If I had an Institution of my own to exhibit I feel sure that I should want to put my best foot forward,—and the best foot among Kafir female pupils is perhaps the singing of hymns and the hemming of linen.



LATER on in my journey, when I was returning to Capetown, I came back through some of the towns I have mentioned in the last chapter or two, and also through other places belonging to the Western Province. On that occasion I took my place by coach from Bloemfontein, the capital of the little Orange Free State or Republic to Fort Elizabeth, -or to the railway station between Grahamstown and Fort. Elizabeth,—and in this way passed through the Stormberg and Catberg mountains. Any traveller visiting South Africa with an eye to scenery should see these passes. For the mere sake of scenery no traveller does as yet visit South Africa, and therefore but little is thought about it. I was, however, specially cautioned by all who gave me advice on the subject, not to omit the Catberg in my journey. I may add also that this route from the Diamond Fields to Capetown is by far the easiest, and for those travelling by public conveyances is the only one that is certain as to time and not so wearisome as to cause excruciating torment. When travelling with a friend in our own conveyance I had enjoyed our independence,-especially our breakfasts in the veld; but I had become weary of sick and dying horses, and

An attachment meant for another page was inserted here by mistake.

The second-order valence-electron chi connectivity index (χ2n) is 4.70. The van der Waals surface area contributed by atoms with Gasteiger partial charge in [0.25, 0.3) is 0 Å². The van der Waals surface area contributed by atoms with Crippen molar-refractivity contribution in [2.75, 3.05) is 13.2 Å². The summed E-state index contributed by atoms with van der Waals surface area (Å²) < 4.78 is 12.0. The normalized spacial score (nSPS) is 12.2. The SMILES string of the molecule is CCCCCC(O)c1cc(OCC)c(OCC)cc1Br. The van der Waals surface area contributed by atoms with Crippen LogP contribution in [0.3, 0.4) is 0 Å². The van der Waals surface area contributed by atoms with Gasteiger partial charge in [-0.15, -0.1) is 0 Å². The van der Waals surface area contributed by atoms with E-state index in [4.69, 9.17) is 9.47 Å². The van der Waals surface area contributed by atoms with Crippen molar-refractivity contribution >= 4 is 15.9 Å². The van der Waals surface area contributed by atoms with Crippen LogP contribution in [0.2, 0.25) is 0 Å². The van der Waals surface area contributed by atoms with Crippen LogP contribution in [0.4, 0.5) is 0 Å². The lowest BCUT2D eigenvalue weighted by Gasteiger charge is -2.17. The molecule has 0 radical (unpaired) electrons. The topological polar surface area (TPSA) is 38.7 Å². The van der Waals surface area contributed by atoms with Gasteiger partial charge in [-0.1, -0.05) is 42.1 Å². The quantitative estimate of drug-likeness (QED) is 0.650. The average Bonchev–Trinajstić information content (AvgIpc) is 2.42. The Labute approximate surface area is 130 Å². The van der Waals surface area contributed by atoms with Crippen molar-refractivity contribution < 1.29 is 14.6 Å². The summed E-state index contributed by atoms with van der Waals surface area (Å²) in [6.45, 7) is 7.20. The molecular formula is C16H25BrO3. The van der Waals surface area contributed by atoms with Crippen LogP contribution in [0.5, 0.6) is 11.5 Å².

of surrounding myself with horse provender. I was therefore glad to be able to throw all the responsibility of the road on to the shoulders of the proprietor of the coach, especially when I found that I was not to be called on to travel by night. A mail cart runs through from the Diamond Fields to Capetown, three times a week ;-but it goes day and night and has no provision for meals. The journey so made is frightful, and is fit only for a very young man who is altogether regardless of his life. There is also a decent waggon;-but it runs only occasionally. Families, to whom time is not a great object, make the journey with ox-waggons, travelling perhaps 24 miles a day, sleeping in their waggons and carrying with them all that they want. Ladies who have tried it have told me that they did not look back upon the time so spent as the happiest moments of their existence. The coach was tiresome enough, taking seven days from the Diamond Fields to Fort Elizabeth. Between Bloemfontein and Grahamstown, a trip of five days, it travels about fourteen hours a day. But at night there was always ten hours for supper and rest, and the accommodation on the whole was good. The beds were clean and the people along the road always civil. I was greatly taken with one little dinner which was given to us in the middle of the day at a small pretty Inn under the Catberg Mountain. The landlord, an old man, was peculiarly courteous, opening our soda water for us and handing us the brandy bottle with a grace that was all his own. Then he joined us on the coach and travelled along the road with us, and it turned out that he had been a member of the old Capetown Parliament, and